Kurt Verlin
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Red Bull Requests FIA to Review Silverstone F1 Crash

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Max Verstappen says he ‘can’t be bothered’

2013 British Grand Prix start
Photo: Tim Carrey via CC

The controversy surrounding the crash between Formula 1 drivers Lewis Hamilton and Max Verstappen has yet to end. After the two came together at the British Grand Prix, the stewards handed Hamilton a 10-second time penalty, but Red Bull Racing feels this punishment did not go far enough. After all, its star driver was sent to the hospital while Hamilton went on to win the race and all but close the substantial gap that Verstappen had built in the championship.

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In pursuit of a greater sanction, Red Bull has now requested that the FIA review the incident again. According to the regulations, the team is entitled to do this if “a significant and relevant new element is discovered which was unavailable to the parties seeking the review at the time of the decision concerned.”

A conference will be held on Thursday, ahead of the Hungarian Grand Prix, that will include representatives from both Red Bull and Mercedes. At this time, the FIA will determine whether the “new elements” brought forward by the former party warrant re-opening the case. It’s unclear what these elements will be, as the video and telemetry data for the crash had already been reviewed when the Silverstone stewards penalized Hamilton.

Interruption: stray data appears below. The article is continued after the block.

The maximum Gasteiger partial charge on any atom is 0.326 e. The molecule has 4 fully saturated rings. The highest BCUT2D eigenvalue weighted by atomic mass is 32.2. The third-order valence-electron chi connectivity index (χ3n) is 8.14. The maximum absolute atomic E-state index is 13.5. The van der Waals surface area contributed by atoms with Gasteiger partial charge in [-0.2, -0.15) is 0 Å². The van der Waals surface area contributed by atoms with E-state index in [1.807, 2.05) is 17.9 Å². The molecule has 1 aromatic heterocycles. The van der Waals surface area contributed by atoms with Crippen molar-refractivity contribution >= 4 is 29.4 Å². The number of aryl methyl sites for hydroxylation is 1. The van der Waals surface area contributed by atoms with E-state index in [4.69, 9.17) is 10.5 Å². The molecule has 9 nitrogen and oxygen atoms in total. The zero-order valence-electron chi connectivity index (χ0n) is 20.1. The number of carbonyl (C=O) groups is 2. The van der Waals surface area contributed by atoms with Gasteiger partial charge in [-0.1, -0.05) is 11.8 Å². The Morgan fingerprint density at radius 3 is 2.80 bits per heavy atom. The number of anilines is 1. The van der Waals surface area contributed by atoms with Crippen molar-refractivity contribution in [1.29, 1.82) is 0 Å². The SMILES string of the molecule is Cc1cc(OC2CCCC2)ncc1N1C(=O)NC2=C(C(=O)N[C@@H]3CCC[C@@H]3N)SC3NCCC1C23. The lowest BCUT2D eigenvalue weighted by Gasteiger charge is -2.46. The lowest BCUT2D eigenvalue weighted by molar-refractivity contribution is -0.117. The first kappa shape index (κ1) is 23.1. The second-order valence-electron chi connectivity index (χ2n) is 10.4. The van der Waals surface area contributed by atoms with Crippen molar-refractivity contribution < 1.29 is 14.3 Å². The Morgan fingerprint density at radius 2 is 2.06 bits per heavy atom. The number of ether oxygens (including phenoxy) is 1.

In the meantime, Verstappen says he “can’t be bothered” with all of the media hype surrounding the incident and prefers to focus on the next race. In fact, he participated in a virtual 24-hour race over the weekend to “to see how my body would react to spending time sat in one position and behind screens for a long time.” The young Dutch driver finished sixth in said event and concluded that he “felt absolutely fine which makes me feel positive heading into the weekend.”

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Verstappen may act nonchalantly about the whole thing but his team feels otherwise. Red Bull boss Christian Horner revealed the crash cost the team £1.3 million and because the engine is likely unrecoverable, Verstappen may need to use extra powertrain components later in the season and face grid penalties as a consequence. “It’s no secret that we felt at the time, and still feel, that Hamilton was given a light penalty for this type of incident,” Horner wrote in column on the team’s website. Mercedes, predictably, thinks the penalty its driver received was too harsh.

If the FIA chooses not to re-open the case on Thursday, the meeting may mark the end of this back-and-forth. On the other hand, it could just as well add more fuel to the fire.